"Look Back In Anger" Is Released
Look Back in Anger is a 1958 British film starring Richard Burton, Claire Bloom and Mary Ure and directed by Tony Richardson.
It is based on John Osborne's play of the same name about a love triangle involving an intelligent but disaffected young man (Jimmy Porter), his upper-middle-class, impassive wife (Alison), and her snooty best friend (Helena Charles). Cliff, an amiable Welsh lodger, attempts to keep the peace. The character of Ma Tanner, only referred to in the original play, is here brought to life by Edith Evans as a dramatic device to emphasise the class difference between Jimmy and Alison. The film and play are classic examples of the British cultural movement known as kitchen sink realism.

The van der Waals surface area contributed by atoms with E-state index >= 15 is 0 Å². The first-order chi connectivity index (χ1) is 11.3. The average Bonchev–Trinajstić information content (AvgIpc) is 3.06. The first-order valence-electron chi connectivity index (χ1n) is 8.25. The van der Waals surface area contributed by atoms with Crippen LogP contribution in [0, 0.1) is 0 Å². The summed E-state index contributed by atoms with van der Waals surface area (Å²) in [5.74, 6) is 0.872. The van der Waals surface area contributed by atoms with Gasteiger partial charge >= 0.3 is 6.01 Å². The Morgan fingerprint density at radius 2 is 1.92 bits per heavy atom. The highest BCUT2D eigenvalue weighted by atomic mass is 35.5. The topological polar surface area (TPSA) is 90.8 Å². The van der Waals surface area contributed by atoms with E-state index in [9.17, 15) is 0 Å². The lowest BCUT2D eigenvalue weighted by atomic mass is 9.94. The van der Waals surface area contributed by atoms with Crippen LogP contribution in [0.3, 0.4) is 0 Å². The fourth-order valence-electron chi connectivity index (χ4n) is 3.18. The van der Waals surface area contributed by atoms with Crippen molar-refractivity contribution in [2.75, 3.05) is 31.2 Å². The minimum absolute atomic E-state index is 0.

Archetypal British "angry young man" Jimmy Porter (Richard Burton) is a college-educated bloke who can't seem to get any better job than working in a candy store. Jimmy's relationship with his wife Alison (Mary Ure) alternates between hugs and kisses when he's feeling good and verbal abuse when he's down on himself, which is often. Alison's best friend Helena Charles (Claire Bloom) advises Alison to escape her injurious marriage. Left with no one for a punching bag, Jimmy romances Helena. Having suffered a miscarriage, Alison returns, and Helena walks out of Jimmy's life. In keeping with its depiction of the dead-end existence of most of England's working poor in the late 1950s, nothing is truly resolved in Look Back in Anger. Playwright John Osborne (at that time married to Mary Ure) uses Jimmy Porter as a spokesman for Osborne's own spleen-venting harangues against the British government and class system. Not only did Look Back in Anger spawn a new genre of British social-protest films, but it also inspired two remakes, both filmed for television. ~ Hal Erickson, All Movie Guide